The problem with doing what you love

A recent Slate article rightly exposes the half-truth that the phrase "do what you love" (DWYL) represents. When taken as a univocal axiom, doing what you love creates a kind of selfishness that turns our work into something that is all about us. "While DWYL seems harmless and precious, it is self-focused to the point of narcissism," writes Miya Tokumitsu.

Tokumitsu takes aim specifically at Steve Jobs, who embodied the DWYL ethic. But the criticism applies just as well to those who ignore market signals about the value of their labor, including those Tokumitsu singles out like unpaid interns and underpaid adjunct professors. Authentic work is about more than just what it subjectively does for the worker. That subjective element is only one part of the larger fabric of human labor.

It may be tempting to balance Tokumitsu's critique of DWYL by emphasizing the other-directedness of human labor. We work so that we may serve others, and this service lends meaningfulness to work. There's a great deal of truth to this as well, and the objective element of human service does help to mitigate the narcissism of DWYL. In this way, prices and profit help signal the value of our work for others. They pay us when what we do is useful to them in some way, and the level of compensation is indicative of the quality and timeliness of that service.

And yet even the extremes of selfishness and selflessness leave us with a truncated view of work. On the extreme end of selfishness is the one who pursues activities regardless of the effect on others. This error is not concerned with the usefulness of one's work for anyone else. The value of one's vocation is not measured in terms of productivity or utility. Subjective self-satisfaction and self-expression is what matters.

The other error subsumes a person and his or her labor entirely to the interests of others. In its most extreme form, this is found in the institution of slavery. The slave simply becomes a unit of utility oriented to and determined entirely by the interests of another.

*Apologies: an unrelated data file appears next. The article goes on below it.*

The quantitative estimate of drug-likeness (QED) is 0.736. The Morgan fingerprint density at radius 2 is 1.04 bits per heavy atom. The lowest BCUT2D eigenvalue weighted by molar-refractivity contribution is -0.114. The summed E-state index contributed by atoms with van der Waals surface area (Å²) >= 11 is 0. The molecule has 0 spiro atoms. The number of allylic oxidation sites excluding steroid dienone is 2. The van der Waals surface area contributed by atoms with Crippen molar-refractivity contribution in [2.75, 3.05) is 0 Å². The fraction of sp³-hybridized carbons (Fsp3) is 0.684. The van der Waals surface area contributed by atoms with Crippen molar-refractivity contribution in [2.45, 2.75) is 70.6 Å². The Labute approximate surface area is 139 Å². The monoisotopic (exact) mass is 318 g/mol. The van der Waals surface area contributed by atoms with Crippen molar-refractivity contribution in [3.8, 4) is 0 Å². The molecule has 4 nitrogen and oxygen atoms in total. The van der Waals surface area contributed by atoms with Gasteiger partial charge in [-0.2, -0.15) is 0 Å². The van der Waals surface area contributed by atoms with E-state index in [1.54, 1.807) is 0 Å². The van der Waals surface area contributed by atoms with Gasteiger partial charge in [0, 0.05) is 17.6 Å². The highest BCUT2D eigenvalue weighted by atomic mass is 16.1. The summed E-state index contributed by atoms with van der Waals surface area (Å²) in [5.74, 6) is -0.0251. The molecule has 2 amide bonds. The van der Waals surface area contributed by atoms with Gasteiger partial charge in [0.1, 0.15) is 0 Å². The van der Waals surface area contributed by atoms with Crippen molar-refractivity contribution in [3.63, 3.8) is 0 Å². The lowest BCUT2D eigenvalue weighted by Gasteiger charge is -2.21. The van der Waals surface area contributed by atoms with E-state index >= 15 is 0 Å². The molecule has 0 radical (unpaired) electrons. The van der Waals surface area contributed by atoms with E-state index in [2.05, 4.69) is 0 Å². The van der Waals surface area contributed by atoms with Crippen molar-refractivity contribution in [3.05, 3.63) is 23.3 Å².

Other axioms, like that of Frederick Buechner, attempt to balance these two extremes: "The place where God calls you to is the place where your deep gladness and the world's deep hunger meet." Notice, however, the way in which Beuchner's axiom mitigates and reconciles the extremes of subjective selfishness and objective otherness. Buechner's insights into human vocation triangulate the basically horizontal concerns of the I-you relation upward, to include the primacy of divine calling. On Buechner's formulation, the agency lies firstly with God. God calls.

When we triangulate human work to include not only selfish concerns and the utility of our work for others but also the primacy of God's call, we have a perspective on work that liberates us from the conflict that inevitably follows the calculation of labor against capital, dog against dog, me against you. (This is the conflict that limits the remainder of Tokumitsu's analysis.)

From this geometric perspective, work is not solely concerned with compensation or self-fulfillment. It is concerned, rather, with a standard of faithfulness and responsible stewardship modeled perfectly by the one whom Christians are called to follow, Jesus Christ. Thus the apostle Paul advises us: "Whatever you do, work at it with all your heart, as working for the Lord, not for human masters." No matter what you do and what you are paid, says Paul, "It is the Lord Christ you are serving.” In this way, Christians are to be concerned more with doing what God would have us do than with what anyone, including ourselves, might otherwise love.

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